Dr. Samuel Latham Mitchill
February 1828, Martin Harris set out from Palmyra, New York carrying a copy of hieroglyphic characters from the gold plates. He was going east to present the characters and Joseph’s translation to the learned linguists of the day. Was he going to satisfy his own doubts or mollify his wife’s insistent opposition, or was it to fulfill a higher purpose? Probably all of the above.
Most of us commonly understand that he went to Dr. Charles Anthon who certified the characters were correct and then tore up that certification and demanded that Martin Harris bring the plates to him and he would translate them. Martin informed him that the plates were sealed and he could not bring them. “I cannot read a sealed book” was the response Martin said Anthon gave. It was recognized that this incident fulfilled the prophecies of Isaiah, and thus it has come to be the most remembered of Martin’s experiences in the east. But Anthon was not the only learned man Martin visited with in February 1828.
On his way east, Martin stopped off in Albany and met with Luther Bradish, a New York state assemblyman, and a friend from Palmyra. We don’t know what was said, but Bradish has been described as the Indiana Jones of his day. This man had traveled the world, visited Egypt, and knew more about what was happening in the exploration of Egypt than any American alive. Bradish was also a lawyer and a publishing agent, representing the likes of such writers as James Fenimore Cooper and Washington Irving.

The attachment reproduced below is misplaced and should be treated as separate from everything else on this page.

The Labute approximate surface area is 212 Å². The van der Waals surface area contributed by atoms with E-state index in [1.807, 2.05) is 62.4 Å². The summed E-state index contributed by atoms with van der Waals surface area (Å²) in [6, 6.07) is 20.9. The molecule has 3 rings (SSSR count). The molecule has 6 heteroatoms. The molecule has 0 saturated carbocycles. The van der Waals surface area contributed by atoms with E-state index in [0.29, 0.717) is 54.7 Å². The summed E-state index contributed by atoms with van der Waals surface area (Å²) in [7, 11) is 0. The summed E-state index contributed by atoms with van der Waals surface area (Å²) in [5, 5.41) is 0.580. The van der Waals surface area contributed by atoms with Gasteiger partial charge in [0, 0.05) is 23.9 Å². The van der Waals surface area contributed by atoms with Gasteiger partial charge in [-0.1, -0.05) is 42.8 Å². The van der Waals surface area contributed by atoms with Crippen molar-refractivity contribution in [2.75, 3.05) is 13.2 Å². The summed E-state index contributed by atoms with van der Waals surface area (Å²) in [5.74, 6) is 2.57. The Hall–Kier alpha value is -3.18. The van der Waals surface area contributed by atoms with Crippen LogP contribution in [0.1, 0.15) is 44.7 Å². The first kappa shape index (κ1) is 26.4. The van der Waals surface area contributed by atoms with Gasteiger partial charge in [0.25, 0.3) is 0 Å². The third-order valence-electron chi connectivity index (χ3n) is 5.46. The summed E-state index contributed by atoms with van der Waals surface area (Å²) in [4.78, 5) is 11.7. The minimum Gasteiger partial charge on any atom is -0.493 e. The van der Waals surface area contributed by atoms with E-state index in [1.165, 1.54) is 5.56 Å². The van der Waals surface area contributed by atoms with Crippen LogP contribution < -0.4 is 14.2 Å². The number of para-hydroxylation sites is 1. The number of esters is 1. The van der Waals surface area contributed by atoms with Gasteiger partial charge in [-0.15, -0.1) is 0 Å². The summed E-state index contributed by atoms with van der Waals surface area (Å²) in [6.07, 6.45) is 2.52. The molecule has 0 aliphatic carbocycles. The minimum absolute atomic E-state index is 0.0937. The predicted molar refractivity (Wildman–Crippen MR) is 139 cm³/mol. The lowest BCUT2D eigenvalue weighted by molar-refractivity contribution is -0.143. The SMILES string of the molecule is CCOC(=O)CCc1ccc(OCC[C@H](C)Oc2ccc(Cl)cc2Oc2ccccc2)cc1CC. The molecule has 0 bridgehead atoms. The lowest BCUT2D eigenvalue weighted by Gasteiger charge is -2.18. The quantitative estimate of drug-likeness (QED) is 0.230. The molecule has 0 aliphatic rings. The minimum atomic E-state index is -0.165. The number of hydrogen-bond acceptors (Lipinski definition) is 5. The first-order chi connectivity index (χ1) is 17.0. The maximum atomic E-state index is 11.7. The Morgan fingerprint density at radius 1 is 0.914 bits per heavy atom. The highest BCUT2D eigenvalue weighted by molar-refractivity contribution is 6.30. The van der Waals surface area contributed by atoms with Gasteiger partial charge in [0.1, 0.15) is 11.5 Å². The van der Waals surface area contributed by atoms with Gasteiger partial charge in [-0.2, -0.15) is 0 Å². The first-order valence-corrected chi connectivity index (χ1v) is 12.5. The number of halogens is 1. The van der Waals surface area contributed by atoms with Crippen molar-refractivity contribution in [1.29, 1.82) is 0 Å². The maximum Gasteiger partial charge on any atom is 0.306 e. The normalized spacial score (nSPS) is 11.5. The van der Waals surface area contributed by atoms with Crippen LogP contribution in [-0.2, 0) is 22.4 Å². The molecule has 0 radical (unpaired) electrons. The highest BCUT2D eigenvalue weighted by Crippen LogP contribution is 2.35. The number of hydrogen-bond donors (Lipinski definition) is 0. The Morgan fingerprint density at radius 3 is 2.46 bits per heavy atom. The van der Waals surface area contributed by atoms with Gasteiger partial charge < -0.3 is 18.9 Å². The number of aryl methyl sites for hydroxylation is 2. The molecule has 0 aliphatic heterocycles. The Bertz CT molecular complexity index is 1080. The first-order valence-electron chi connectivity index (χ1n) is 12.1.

From Albany Martin went on to New York City where, of course, he met with Anthon. At that time, Anthon was only 32 years old and a junior member of the faculty at Columbia. By his own admission he could not translate the characters Martin presented to him, though he did certify that the characters looked authentic. Anthon, a brusque and bullish man, sent Martin to another Columbia professor, much older, and much wiser—Dr. Samuel Latham Mitchill.
Mitchill was an internationally renowned scientist, proficient in many fields and languages. The good professor received Martin warmly. When Martin presented his purposes, Mitchill compared the characters to those hieroglyphics published by scholars out of Europe and declared them “as the language of a people formerly of existence in the East but now no more.” This puzzling statement makes more sense when we consider that Mitchill was a scholar who had devoted much of his life to studying the Indian tribes of his day. His studies of their culture, language, customs, artifacts, and fossil record had led this humble Quaker to conclude in 1828, that the modern Native American was a remnant of two distinct groups of people from another part of the world, that had gone to war, and the one group had annihilated the other, and that their final battle had occurred centuries before in upstate New York at a place called Brighton’s hill about 60 miles southeast of Rochester, New York; not far from a hill that would come to be known as Cumorah.
Perhaps it is no wonder that Martin Harris returned from the east so eager to help Joseph with the translation of the Book of Mormon.
based on the research of Dr. Richard E. Bennett, Chair of the Department of Church History and Doctrine BYU